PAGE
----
7. The Double Life of Véronique (1991)
Irène Jacob proves herself to be the arthouse ingenue of the 90’s, as well as Krzysztof Kieślowski’s greatest muse in The Double Life of Véronique, which is also a heroic dose of magical realism and visual poetry. In dual roles as Weronika, a Polish choir singer, and Véronique, a French music teacher, Jacob is startling and sublime in the ensuing imitation game.
A fundamental queasiness settles in as a by turns metaphysical spiritual and existential bent, all Kieslowski specialties, consume the viewer. There’s mystery and complexity in profusion, all gracefully articulated with Kieslowski’s sensitive eye — cinematographer Slawomir Idziak does his part, too, framing and filming Jacob the way Josef von Sternberg shot Marlene Dietrich, which is to say like a gold-hued goddess — hypnotic and apocryphal as he weaves a mythology in many ways new to cinema.
The plot of The Double Life of Véronique is not an easy one to summarize, but watching it unfold is like watching a rare and delicate flower open to the warm sun, and it’s as fragrant, patient, splendid and exquisite as that comparison suggests.
6. Dead Ringers (1988)
By now considered a classic in David Cronenberg’s substantial canon, Dead Ringers draws much of its shattering effect by drawing from the deep dark well of paranoia, urban anxiety, and a shocking story inspired by real-life identical twin gynecologists, Stewart and Cyril Marcus. In the film they’re fictionalized, obviously, though their drug-addicted and misogynistic leanings remain, amped up in terrifying measure courtesy of Cronenberg and a balls-out brilliant performance from Jeremy Irons.
As Beverly and Elliot Mantle, Irons deftly differentiates his dual roles through nuances of expression, posture, and innuendo, selling the many unsavory story elements (such as swapping their love interests and patients), and a shout out should go to Geneviève Bujold, a cool hand in the role of Claire, an effete actress who loves Elliot, the sweet one, but despises Beverly, the darker half.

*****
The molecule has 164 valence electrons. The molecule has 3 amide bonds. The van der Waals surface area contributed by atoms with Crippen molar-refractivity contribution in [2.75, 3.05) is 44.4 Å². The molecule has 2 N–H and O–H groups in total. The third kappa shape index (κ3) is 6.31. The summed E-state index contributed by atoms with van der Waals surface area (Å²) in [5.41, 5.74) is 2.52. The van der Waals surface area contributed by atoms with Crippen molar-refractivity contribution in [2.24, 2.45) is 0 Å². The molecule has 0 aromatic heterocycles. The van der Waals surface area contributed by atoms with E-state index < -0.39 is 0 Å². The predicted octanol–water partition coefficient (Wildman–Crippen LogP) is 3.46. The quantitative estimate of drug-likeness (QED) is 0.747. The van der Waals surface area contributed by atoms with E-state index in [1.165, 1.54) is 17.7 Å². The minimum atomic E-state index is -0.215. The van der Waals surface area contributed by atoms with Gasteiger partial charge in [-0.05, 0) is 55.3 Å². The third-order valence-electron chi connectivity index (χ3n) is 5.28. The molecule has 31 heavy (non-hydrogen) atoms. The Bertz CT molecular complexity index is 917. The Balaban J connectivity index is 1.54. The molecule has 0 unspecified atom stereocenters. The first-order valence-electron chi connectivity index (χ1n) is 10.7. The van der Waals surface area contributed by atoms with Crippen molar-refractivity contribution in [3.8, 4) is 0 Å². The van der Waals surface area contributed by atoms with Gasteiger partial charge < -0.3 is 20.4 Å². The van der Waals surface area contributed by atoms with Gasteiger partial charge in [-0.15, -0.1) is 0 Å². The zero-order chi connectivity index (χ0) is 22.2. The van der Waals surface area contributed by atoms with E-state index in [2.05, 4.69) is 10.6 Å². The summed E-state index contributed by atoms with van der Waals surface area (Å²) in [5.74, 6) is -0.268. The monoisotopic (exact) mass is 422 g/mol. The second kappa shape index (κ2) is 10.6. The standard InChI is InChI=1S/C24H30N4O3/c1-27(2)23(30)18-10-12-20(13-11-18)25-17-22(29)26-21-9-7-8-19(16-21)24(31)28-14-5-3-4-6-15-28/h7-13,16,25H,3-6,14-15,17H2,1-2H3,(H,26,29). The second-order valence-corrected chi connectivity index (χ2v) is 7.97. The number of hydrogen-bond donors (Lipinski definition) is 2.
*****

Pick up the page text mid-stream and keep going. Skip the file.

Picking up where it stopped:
Dead Ringers is a draining, disturbing, psychosexual journey into separation, and madness, and one that stares unflinching into the dark void, offering little comfort but remaining gripping all the same.
5. Enemy (2013)
Enemy is Denis Villeneuve’s inscrutable adaptation of José Saramago’s 2002 novel The Double. It’s a chilling, perhaps at times indulgent, yet always audacious affair. Interestingly, the film marks Villeneuve’s second collaboration with actor Jake Gyllenhaal (they previously paired in the film Prisoners, with similarly astonishing results), and their pairing here seems somewhat clandestine given the staggering results.
Gyllenhaal, in an understated yet riveting dual performance, is Adam, a history professor in a passionless relationship with Mary (Mélanie Laurent) who soon discovers, after renting a DVD, that an actor in a small role, appears to be his doppelgänger. After a little legwork, Adam finds the actor’s talent agency, intercepts some mail and learns his name, Anthony Clair.
As the puzzle-like film unravels, the viewer is treated, amongst other existential horror high jinx, to troubling imagery of spiders, gossamer (a web-like appearance of a cracked windshield is especially chilling), stifled femininity, a tough, washed-out looking Toronto landscape, and increasing dreamlike delusions building to an arresting conclusion and a final shot that is totally terrifying.
Enemy is a resonating work that not only does the Saramago source material a great deal of justice (which is no small feat), but presents itself as seductive cinema, sensational at times, and quick, guaranteed to pervade the viewer while offering up nightmare fuel and dark fantasy.
4. Kagemusha (1980)
Using the familiar themes of honor and betrayal, hierarchy and power, Akira Kurosawa’s panoramic Kagemusha is, shockingly, based on real historical events. Set in feudal Japan in 1573, as civil war tears the country apart and Prince Shingen Takeda, played by Tatsuya Nakadai, is slain in battle.
Unknown to all but a select few, the prince is replaced by Kagemusha (also Nakadai, in a dual role), a thief sentenced to death who bears an uncanny resemblance to the fallen prince. Surprisingly, the use of doubles is historically accurate, and in the capable hands of master filmmaker Kurosawa, the overwhelming epic of Kagemusha soon assumes dramaturgist surety.
“I love the 16th century,” Kurosawa said, “in Japan it was an age full of Shakespearean emotions.” As Kagemusha unfolds and three samurais — one, of course, an impostor — vie for supremacy on a colossal scale. When Kurosawa made Kagemusha it was the most expensive Japanese film ever made, and its international welcome and multiple Oscar nominations also made it one of Japan’s most auspicious cinematic achievements.
3. Solaris (1972)
The celebrated and cerebral adaptation of Stanislaw Lem’s 1961 novel, Solaris, is Andrei Tarkovsky’s near peerless epic of speculative fiction as well as his most renowned work. A profoundly affecting and influential film, Akira Kurosawa famously wrote that “[Solaris] is no ordinary science fiction film. It truly somehow provokes pure horror in our soul. And it’s under the total grip of the deep insights of Tarkovsky.”